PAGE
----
Clinical Orthopaedics and Related Research ®

A Publication of The Association of Bone and Joint Surgeons ®

Symposium: Papers Presented at the 2009 Meeting of the Musculoskeletal Infection Society 17 articles

Articles

Prior Use of Antimicrobial Therapy is a Risk Factor for Culture-negative Prosthetic Joint Infection

Davud Malekzadeh, Douglas R. Osmon MD, MPH, Brian D. Lahr MS, Arlen D. Hanssen MD, Elie F. Berbari MD

Clinical characteristics and control of the infection of patients with culture-negative (CN) prosthetic joint infection (PJI) have not been well assessed. Prior use of antimicrobial therapy has been speculated but not proven as a risk factor for CNPJI.

Chitosan Sponges to Locally Deliver Amikacin and Vancomycin: A Pilot In Vitro Evaluation

Scott P. Noel MS, Harry S. Courtney PhD, Joel D. Bumgardner PhD, Warren O. Haggard PhD

Open orthopaedic wounds are ideal sites for infection. Preventing infection in these wounds is critical for reducing patient morbidity and mortality, controlling antimicrobial resistance and lowering the cost of treatment. Localized drug delivery has the potential to overcome the challenges associated with traditional systemic dosing. A degradable, biocompatible polymer sponge (chitosan) that can be loaded with clinician-selected antibiotics at the point of care would provide the patient and clinician with a desirable, adjunctive preventive modality.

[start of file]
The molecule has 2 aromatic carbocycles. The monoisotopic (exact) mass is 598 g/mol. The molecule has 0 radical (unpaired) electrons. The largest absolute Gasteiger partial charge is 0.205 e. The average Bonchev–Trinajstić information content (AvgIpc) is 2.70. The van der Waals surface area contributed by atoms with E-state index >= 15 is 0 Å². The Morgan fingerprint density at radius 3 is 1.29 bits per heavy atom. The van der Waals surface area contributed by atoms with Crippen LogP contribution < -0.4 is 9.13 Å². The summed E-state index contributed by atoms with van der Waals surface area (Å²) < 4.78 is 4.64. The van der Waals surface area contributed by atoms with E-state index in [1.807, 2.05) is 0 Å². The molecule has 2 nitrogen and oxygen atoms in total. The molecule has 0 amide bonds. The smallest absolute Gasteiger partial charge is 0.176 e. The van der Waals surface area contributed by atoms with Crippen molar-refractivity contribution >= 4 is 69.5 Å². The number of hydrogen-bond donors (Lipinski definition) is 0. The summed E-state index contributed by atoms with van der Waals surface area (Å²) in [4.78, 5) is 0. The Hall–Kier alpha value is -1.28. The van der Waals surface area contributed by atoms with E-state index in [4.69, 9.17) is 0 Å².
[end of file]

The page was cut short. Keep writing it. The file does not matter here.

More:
Bacterial Colonization of Bone Allografts: Establishment and Effects of Antibiotics

Constantinos Ketonis PhD, Stephanie Barr BS, Christopher S. Adams PhD, Noreen J. Hickok PhD, Javad Parvizi MD

Bone grafts are frequently used to supplement bone stock and to establish structural stability. However, graft-associated infection represents a challenging complication leading to increased patient morbidity and healthcare costs.

Revision Total Knee Arthroplasty Infection: Incidence and Predictors

S. M. Javad Mortazavi MD, Justin Schwartzenberger BS, Matthew S. Austin MD, James J. Purtill MD, Javad Parvizi MD, FRCS

Deep infection remains one of the most devastating and costly complications after total knee arthroplasty (TKA). The risk of deep infection after revision TKA is reportedly greater than that for primary TKA; however, we do not know the exact incidence of infection after revision TKA.

Outcomes of Revision Total Knee Arthroplasty After Methicillin-resistant Staphylococcus aureus Infection

Dann J. Laudermilch BS, Catherine J. Fedorka BA, Alma Heyl CCRC, Nalini Rao MD, Richard L. McGough MD